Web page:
Classical music takes over the club

Published on 17 September 2018

Pianist Li Churen (left) and mezzo-soprano Jade Tan (right) will experiment with new formats of staging classical music at the Zouk nightclub, Capital. (Photo: Li Churen and Jade Tan)

By Huang Lijie

Two classical musicians, pianist Li Churen and mezzo-soprano Jade Tan, are shedding the straitjacket of convention and staging a classical music concert at an unlikely venue – the Zouk nightclub, Capital.

The Yong Siew Toh Conservatory of Music alumni are candid about their intention: to try and reverse the tide of grey and white hair they see when they look out into the audience at their shows.

But don’t mistake their countercultural takeover of the nightclub as copping a move from the hipster playbook. The duo, passionate about the enduring beauty of classical music, is earnest in finding new ways to connect audiences today with the songs.

Adamant about not dumbing it down, they have instead chosen to experiment with new formats of staging to “present the spirit of the music in the best way”, says Tan. This means, for example, creating an intimate setting by performing among the audience, with the piano in the middle of the dance floor, and using mood lighting and short dramatic recitations for effect.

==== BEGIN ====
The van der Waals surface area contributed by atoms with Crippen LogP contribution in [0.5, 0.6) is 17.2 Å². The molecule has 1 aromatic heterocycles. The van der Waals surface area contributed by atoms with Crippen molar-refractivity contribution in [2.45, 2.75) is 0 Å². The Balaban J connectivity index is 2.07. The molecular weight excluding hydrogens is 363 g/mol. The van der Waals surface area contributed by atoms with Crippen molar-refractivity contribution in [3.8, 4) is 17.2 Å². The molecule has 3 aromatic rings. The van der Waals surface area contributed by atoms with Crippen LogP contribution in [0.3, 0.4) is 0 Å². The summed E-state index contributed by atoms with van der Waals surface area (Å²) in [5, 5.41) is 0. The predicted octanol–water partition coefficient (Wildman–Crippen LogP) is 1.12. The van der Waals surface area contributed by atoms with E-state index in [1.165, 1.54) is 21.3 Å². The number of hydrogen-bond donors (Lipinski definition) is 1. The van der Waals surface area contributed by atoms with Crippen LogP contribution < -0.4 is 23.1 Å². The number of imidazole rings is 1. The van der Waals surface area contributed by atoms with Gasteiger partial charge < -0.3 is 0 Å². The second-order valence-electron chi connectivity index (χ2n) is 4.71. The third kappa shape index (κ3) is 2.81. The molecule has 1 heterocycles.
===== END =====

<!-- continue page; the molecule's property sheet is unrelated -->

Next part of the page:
The choice of music is also important and they have selected three songs – Alban Berg’s Altenberg Lieder, Claude Debussy’s Chansons de Bilitis and Richard Wagner’s Wesendonck Lieder. Together, they paint an imagined and evocative scene, apropos to their performance venue: A clubgoer, intoxicated and lovelorn, recalls the innocence of puppy love, and dreams of finding peace by being one with nature.

To help the audience better appreciate the songs sung in German and French, the duo has come up with brief monologues that will open each piece, inspired by the poetry that the songs are based on. The Alternberg Lieder, for example, is derived from texts by the Viennese poet Peter Altenberg, which speak of the turbulent condition of a soul pining for love.

While it sounds on paper that the duo has a winning formula to woo audiences to experience classical music anew, they are aware that scepticism continues to abound, not least from their own quarter. “We get that from the older crowd,” says Tan. “They ask, ‘Are you sure?’ and say, ‘If not for you, I’m not stepping into a club.’”

They wouldn’t, however be the first to spark a “scandal”. When the Altenberg Lieder premiered in 1913 in the revered concert hall, Wiener Musikverein, the audience was so shocked by its experimental sounds that they broke out into a riot, earning the concert the moniker “Skandalkonzert”.

Fingers crossed, it will be riotous applause that erupts at the duo’s show.

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